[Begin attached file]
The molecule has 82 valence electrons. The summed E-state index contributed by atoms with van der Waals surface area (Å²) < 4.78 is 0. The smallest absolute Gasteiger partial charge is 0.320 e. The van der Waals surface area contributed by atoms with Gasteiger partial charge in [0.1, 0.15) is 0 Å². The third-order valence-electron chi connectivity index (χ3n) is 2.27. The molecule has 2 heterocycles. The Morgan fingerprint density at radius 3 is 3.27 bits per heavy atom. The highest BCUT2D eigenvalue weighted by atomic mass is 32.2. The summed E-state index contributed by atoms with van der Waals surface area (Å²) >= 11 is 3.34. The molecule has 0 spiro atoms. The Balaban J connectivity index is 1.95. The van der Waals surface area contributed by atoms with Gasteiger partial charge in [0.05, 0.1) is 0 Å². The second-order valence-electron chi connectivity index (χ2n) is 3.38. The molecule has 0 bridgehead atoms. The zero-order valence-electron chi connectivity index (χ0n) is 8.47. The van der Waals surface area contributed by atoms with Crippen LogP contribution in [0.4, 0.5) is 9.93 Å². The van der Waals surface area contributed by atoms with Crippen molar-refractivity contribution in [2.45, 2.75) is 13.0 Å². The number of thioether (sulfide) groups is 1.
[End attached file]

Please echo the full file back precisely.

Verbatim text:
The molecule has 82 valence electrons. The summed E-state index contributed by atoms with van der Waals surface area (Å²) < 4.78 is 0. The smallest absolute Gasteiger partial charge is 0.320 e. The van der Waals surface area contributed by atoms with Gasteiger partial charge in [0.1, 0.15) is 0 Å². The third-order valence-electron chi connectivity index (χ3n) is 2.27. The molecule has 2 heterocycles. The Morgan fingerprint density at radius 3 is 3.27 bits per heavy atom. The highest BCUT2D eigenvalue weighted by atomic mass is 32.2. The summed E-state index contributed by atoms with van der Waals surface area (Å²) >= 11 is 3.34. The molecule has 0 spiro atoms. The Balaban J connectivity index is 1.95. The van der Waals surface area contributed by atoms with Gasteiger partial charge in [0.05, 0.1) is 0 Å². The second-order valence-electron chi connectivity index (χ2n) is 3.38. The molecule has 0 bridgehead atoms. The zero-order valence-electron chi connectivity index (χ0n) is 8.47. The van der Waals surface area contributed by atoms with Crippen LogP contribution in [0.4, 0.5) is 9.93 Å². The van der Waals surface area contributed by atoms with Crippen molar-refractivity contribution in [2.45, 2.75) is 13.0 Å². The number of thioether (sulfide) groups is 1.